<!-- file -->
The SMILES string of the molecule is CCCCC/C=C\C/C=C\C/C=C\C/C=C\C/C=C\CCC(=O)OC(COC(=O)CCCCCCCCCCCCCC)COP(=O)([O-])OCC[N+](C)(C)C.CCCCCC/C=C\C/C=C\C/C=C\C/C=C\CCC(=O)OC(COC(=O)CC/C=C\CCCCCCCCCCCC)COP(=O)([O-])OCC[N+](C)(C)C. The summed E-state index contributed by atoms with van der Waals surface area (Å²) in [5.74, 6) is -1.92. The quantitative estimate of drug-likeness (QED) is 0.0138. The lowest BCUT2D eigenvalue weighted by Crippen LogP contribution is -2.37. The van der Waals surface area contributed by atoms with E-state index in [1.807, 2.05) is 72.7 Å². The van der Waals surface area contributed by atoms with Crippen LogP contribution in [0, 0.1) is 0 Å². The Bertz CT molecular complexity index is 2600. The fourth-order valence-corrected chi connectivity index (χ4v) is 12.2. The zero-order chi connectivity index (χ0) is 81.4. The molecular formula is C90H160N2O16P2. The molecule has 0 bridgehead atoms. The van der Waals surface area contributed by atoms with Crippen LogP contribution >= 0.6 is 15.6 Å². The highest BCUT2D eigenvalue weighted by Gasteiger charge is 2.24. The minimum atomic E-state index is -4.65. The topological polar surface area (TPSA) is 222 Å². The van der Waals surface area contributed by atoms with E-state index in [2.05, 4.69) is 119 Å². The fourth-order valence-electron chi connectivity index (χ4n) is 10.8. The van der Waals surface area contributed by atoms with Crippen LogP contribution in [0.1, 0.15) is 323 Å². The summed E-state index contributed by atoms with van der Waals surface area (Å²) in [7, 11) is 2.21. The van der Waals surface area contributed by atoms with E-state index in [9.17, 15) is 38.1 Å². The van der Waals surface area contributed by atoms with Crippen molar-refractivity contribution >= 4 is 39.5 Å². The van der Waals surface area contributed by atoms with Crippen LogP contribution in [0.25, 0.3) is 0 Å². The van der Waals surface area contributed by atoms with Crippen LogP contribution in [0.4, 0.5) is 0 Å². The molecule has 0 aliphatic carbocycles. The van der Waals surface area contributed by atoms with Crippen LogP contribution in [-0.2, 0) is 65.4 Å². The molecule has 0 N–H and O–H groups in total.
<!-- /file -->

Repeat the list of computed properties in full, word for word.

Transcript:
The SMILES string of the molecule is CCCCC/C=C\C/C=C\C/C=C\C/C=C\C/C=C\CCC(=O)OC(COC(=O)CCCCCCCCCCCCCC)COP(=O)([O-])OCC[N+](C)(C)C.CCCCCC/C=C\C/C=C\C/C=C\C/C=C\CCC(=O)OC(COC(=O)CC/C=C\CCCCCCCCCCCC)COP(=O)([O-])OCC[N+](C)(C)C. The summed E-state index contributed by atoms with van der Waals surface area (Å²) in [5.74, 6) is -1.92. The quantitative estimate of drug-likeness (QED) is 0.0138. The lowest BCUT2D eigenvalue weighted by Crippen LogP contribution is -2.37. The van der Waals surface area contributed by atoms with E-state index in [1.807, 2.05) is 72.7 Å². The van der Waals surface area contributed by atoms with Crippen LogP contribution in [0, 0.1) is 0 Å². The Bertz CT molecular complexity index is 2600. The fourth-order valence-corrected chi connectivity index (χ4v) is 12.2. The zero-order chi connectivity index (χ0) is 81.4. The molecular formula is C90H160N2O16P2. The molecule has 0 bridgehead atoms. The van der Waals surface area contributed by atoms with Crippen LogP contribution >= 0.6 is 15.6 Å². The highest BCUT2D eigenvalue weighted by Gasteiger charge is 2.24. The minimum atomic E-state index is -4.65. The topological polar surface area (TPSA) is 222 Å². The van der Waals surface area contributed by atoms with E-state index in [2.05, 4.69) is 119 Å². The fourth-order valence-electron chi connectivity index (χ4n) is 10.8. The van der Waals surface area contributed by atoms with Crippen LogP contribution in [0.1, 0.15) is 323 Å². The summed E-state index contributed by atoms with van der Waals surface area (Å²) in [7, 11) is 2.21. The van der Waals surface area contributed by atoms with E-state index in [9.17, 15) is 38.1 Å². The van der Waals surface area contributed by atoms with Crippen molar-refractivity contribution >= 4 is 39.5 Å². The van der Waals surface area contributed by atoms with Crippen LogP contribution in [0.25, 0.3) is 0 Å². The van der Waals surface area contributed by atoms with Crippen LogP contribution in [0.4, 0.5) is 0 Å². The molecule has 0 aliphatic carbocycles. The van der Waals surface area contributed by atoms with Crippen LogP contribution in [-0.2, 0) is 65.4 Å². The molecule has 0 N–H and O–H groups in total.